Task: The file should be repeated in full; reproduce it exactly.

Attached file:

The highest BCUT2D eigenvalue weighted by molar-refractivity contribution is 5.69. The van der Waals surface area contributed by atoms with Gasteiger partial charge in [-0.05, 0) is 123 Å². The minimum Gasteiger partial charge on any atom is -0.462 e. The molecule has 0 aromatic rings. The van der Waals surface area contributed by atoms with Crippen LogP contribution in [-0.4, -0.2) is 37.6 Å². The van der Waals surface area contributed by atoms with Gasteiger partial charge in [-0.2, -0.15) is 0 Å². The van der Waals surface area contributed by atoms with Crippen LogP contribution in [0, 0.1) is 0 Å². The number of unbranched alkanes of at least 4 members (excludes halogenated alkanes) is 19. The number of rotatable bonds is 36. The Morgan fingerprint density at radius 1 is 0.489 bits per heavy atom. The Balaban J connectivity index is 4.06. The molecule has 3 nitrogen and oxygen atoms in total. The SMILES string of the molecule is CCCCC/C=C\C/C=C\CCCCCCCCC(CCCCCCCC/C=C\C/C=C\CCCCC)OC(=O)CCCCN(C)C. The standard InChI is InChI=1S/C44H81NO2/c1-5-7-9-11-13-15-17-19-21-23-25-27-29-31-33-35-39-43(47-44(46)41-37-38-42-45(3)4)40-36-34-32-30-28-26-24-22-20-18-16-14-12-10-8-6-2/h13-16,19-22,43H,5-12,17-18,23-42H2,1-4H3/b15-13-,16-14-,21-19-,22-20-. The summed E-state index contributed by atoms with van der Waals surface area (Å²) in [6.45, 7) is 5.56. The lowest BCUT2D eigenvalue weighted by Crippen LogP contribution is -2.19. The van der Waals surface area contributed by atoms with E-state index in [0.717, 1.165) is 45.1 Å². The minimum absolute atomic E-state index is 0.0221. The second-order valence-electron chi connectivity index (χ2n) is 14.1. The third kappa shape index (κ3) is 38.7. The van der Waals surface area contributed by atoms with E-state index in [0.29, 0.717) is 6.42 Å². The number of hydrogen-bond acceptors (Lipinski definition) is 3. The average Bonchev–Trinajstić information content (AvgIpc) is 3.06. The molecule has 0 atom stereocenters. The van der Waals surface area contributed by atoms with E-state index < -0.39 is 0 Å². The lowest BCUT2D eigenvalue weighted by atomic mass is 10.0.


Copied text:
The highest BCUT2D eigenvalue weighted by molar-refractivity contribution is 5.69. The van der Waals surface area contributed by atoms with Gasteiger partial charge in [-0.05, 0) is 123 Å². The minimum Gasteiger partial charge on any atom is -0.462 e. The molecule has 0 aromatic rings. The van der Waals surface area contributed by atoms with Crippen LogP contribution in [-0.4, -0.2) is 37.6 Å². The van der Waals surface area contributed by atoms with Gasteiger partial charge in [-0.2, -0.15) is 0 Å². The van der Waals surface area contributed by atoms with Crippen LogP contribution in [0, 0.1) is 0 Å². The number of unbranched alkanes of at least 4 members (excludes halogenated alkanes) is 19. The number of rotatable bonds is 36. The Morgan fingerprint density at radius 1 is 0.489 bits per heavy atom. The Balaban J connectivity index is 4.06. The molecule has 3 nitrogen and oxygen atoms in total. The SMILES string of the molecule is CCCCC/C=C\C/C=C\CCCCCCCCC(CCCCCCCC/C=C\C/C=C\CCCCC)OC(=O)CCCCN(C)C. The standard InChI is InChI=1S/C44H81NO2/c1-5-7-9-11-13-15-17-19-21-23-25-27-29-31-33-35-39-43(47-44(46)41-37-38-42-45(3)4)40-36-34-32-30-28-26-24-22-20-18-16-14-12-10-8-6-2/h13-16,19-22,43H,5-12,17-18,23-42H2,1-4H3/b15-13-,16-14-,21-19-,22-20-. The summed E-state index contributed by atoms with van der Waals surface area (Å²) in [6.45, 7) is 5.56. The lowest BCUT2D eigenvalue weighted by Crippen LogP contribution is -2.19. The van der Waals surface area contributed by atoms with E-state index in [0.717, 1.165) is 45.1 Å². The minimum absolute atomic E-state index is 0.0221. The second-order valence-electron chi connectivity index (χ2n) is 14.1. The third kappa shape index (κ3) is 38.7. The van der Waals surface area contributed by atoms with E-state index in [0.29, 0.717) is 6.42 Å². The number of hydrogen-bond acceptors (Lipinski definition) is 3. The average Bonchev–Trinajstić information content (AvgIpc) is 3.06. The molecule has 0 atom stereocenters. The van der Waals surface area contributed by atoms with E-state index < -0.39 is 0 Å². The lowest BCUT2D eigenvalue weighted by atomic mass is 10.0.